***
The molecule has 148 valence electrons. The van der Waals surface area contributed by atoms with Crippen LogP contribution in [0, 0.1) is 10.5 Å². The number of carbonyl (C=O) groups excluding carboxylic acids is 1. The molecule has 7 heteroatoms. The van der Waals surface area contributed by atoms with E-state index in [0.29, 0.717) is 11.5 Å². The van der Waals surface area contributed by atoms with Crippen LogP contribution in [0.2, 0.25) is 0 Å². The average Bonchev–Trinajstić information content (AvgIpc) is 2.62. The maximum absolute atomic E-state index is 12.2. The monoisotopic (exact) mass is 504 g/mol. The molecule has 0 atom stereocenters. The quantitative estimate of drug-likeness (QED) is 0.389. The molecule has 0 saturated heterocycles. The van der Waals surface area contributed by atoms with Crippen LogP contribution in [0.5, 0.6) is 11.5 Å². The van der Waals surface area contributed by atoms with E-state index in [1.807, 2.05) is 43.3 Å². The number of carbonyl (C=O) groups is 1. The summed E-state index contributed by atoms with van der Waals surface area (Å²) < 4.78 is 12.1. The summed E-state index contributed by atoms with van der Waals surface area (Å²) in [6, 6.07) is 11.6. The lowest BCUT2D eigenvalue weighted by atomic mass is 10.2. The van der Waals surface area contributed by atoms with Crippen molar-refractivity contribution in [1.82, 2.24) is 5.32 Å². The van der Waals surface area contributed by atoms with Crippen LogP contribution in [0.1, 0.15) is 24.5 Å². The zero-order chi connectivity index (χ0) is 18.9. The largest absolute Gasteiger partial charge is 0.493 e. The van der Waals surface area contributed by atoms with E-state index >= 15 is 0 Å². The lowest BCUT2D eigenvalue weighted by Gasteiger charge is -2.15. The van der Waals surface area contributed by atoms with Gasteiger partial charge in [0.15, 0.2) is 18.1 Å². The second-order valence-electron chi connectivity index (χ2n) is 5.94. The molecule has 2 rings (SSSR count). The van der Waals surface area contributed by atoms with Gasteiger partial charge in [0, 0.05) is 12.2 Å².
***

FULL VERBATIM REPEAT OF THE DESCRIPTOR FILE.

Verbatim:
The molecule has 148 valence electrons. The van der Waals surface area contributed by atoms with Crippen LogP contribution in [0, 0.1) is 10.5 Å². The number of carbonyl (C=O) groups excluding carboxylic acids is 1. The molecule has 7 heteroatoms. The van der Waals surface area contributed by atoms with E-state index in [0.29, 0.717) is 11.5 Å². The van der Waals surface area contributed by atoms with Crippen LogP contribution in [0.2, 0.25) is 0 Å². The average Bonchev–Trinajstić information content (AvgIpc) is 2.62. The maximum absolute atomic E-state index is 12.2. The monoisotopic (exact) mass is 504 g/mol. The molecule has 0 atom stereocenters. The quantitative estimate of drug-likeness (QED) is 0.389. The molecule has 0 saturated heterocycles. The van der Waals surface area contributed by atoms with Crippen LogP contribution in [0.5, 0.6) is 11.5 Å². The van der Waals surface area contributed by atoms with E-state index in [1.807, 2.05) is 43.3 Å². The number of carbonyl (C=O) groups is 1. The summed E-state index contributed by atoms with van der Waals surface area (Å²) < 4.78 is 12.1. The summed E-state index contributed by atoms with van der Waals surface area (Å²) in [6, 6.07) is 11.6. The lowest BCUT2D eigenvalue weighted by atomic mass is 10.2. The van der Waals surface area contributed by atoms with Crippen molar-refractivity contribution in [1.82, 2.24) is 5.32 Å². The van der Waals surface area contributed by atoms with Crippen LogP contribution in [0.1, 0.15) is 24.5 Å². The zero-order chi connectivity index (χ0) is 18.9. The largest absolute Gasteiger partial charge is 0.493 e. The van der Waals surface area contributed by atoms with E-state index >= 15 is 0 Å². The lowest BCUT2D eigenvalue weighted by Gasteiger charge is -2.15. The van der Waals surface area contributed by atoms with Gasteiger partial charge in [0.15, 0.2) is 18.1 Å². The second-order valence-electron chi connectivity index (χ2n) is 5.94. The molecule has 2 rings (SSSR count). The van der Waals surface area contributed by atoms with Gasteiger partial charge in [0, 0.05) is 12.2 Å².